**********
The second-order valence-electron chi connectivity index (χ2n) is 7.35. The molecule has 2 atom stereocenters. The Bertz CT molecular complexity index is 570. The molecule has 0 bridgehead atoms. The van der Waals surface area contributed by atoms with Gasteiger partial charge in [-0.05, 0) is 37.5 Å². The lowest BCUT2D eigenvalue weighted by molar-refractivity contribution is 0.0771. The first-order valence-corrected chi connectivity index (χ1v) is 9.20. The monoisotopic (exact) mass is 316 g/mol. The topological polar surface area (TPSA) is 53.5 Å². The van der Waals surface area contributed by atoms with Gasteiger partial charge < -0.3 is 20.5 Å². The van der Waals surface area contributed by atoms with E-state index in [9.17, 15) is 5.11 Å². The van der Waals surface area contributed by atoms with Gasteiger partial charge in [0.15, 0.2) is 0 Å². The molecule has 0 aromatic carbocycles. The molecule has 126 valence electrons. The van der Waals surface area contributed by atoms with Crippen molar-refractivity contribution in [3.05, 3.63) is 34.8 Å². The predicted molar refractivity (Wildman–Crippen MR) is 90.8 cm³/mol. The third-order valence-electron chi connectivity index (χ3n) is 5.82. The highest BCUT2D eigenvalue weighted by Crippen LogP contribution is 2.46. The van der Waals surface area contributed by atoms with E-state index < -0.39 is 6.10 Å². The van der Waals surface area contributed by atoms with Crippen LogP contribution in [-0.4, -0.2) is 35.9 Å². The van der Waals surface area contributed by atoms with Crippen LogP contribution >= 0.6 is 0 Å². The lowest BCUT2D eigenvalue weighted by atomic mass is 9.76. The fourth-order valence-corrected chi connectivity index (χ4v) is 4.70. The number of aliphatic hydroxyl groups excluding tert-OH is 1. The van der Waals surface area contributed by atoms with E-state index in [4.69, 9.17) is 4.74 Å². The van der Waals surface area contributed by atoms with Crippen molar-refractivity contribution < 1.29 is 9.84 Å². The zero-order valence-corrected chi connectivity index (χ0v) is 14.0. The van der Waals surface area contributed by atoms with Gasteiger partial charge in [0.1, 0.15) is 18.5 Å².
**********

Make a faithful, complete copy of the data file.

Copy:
The second-order valence-electron chi connectivity index (χ2n) is 7.35. The molecule has 2 atom stereocenters. The Bertz CT molecular complexity index is 570. The molecule has 0 bridgehead atoms. The van der Waals surface area contributed by atoms with Gasteiger partial charge in [-0.05, 0) is 37.5 Å². The lowest BCUT2D eigenvalue weighted by molar-refractivity contribution is 0.0771. The first-order valence-corrected chi connectivity index (χ1v) is 9.20. The monoisotopic (exact) mass is 316 g/mol. The topological polar surface area (TPSA) is 53.5 Å². The van der Waals surface area contributed by atoms with Gasteiger partial charge < -0.3 is 20.5 Å². The van der Waals surface area contributed by atoms with E-state index in [9.17, 15) is 5.11 Å². The van der Waals surface area contributed by atoms with Gasteiger partial charge in [0.15, 0.2) is 0 Å². The molecule has 0 aromatic carbocycles. The molecule has 126 valence electrons. The van der Waals surface area contributed by atoms with Crippen molar-refractivity contribution in [3.05, 3.63) is 34.8 Å². The predicted molar refractivity (Wildman–Crippen MR) is 90.8 cm³/mol. The third-order valence-electron chi connectivity index (χ3n) is 5.82. The highest BCUT2D eigenvalue weighted by Crippen LogP contribution is 2.46. The van der Waals surface area contributed by atoms with E-state index < -0.39 is 6.10 Å². The van der Waals surface area contributed by atoms with Crippen LogP contribution in [-0.4, -0.2) is 35.9 Å². The van der Waals surface area contributed by atoms with Crippen LogP contribution >= 0.6 is 0 Å². The lowest BCUT2D eigenvalue weighted by atomic mass is 9.76. The fourth-order valence-corrected chi connectivity index (χ4v) is 4.70. The number of aliphatic hydroxyl groups excluding tert-OH is 1. The van der Waals surface area contributed by atoms with E-state index in [4.69, 9.17) is 4.74 Å². The van der Waals surface area contributed by atoms with Crippen molar-refractivity contribution < 1.29 is 9.84 Å². The zero-order valence-corrected chi connectivity index (χ0v) is 14.0. The van der Waals surface area contributed by atoms with Gasteiger partial charge in [0.1, 0.15) is 18.5 Å².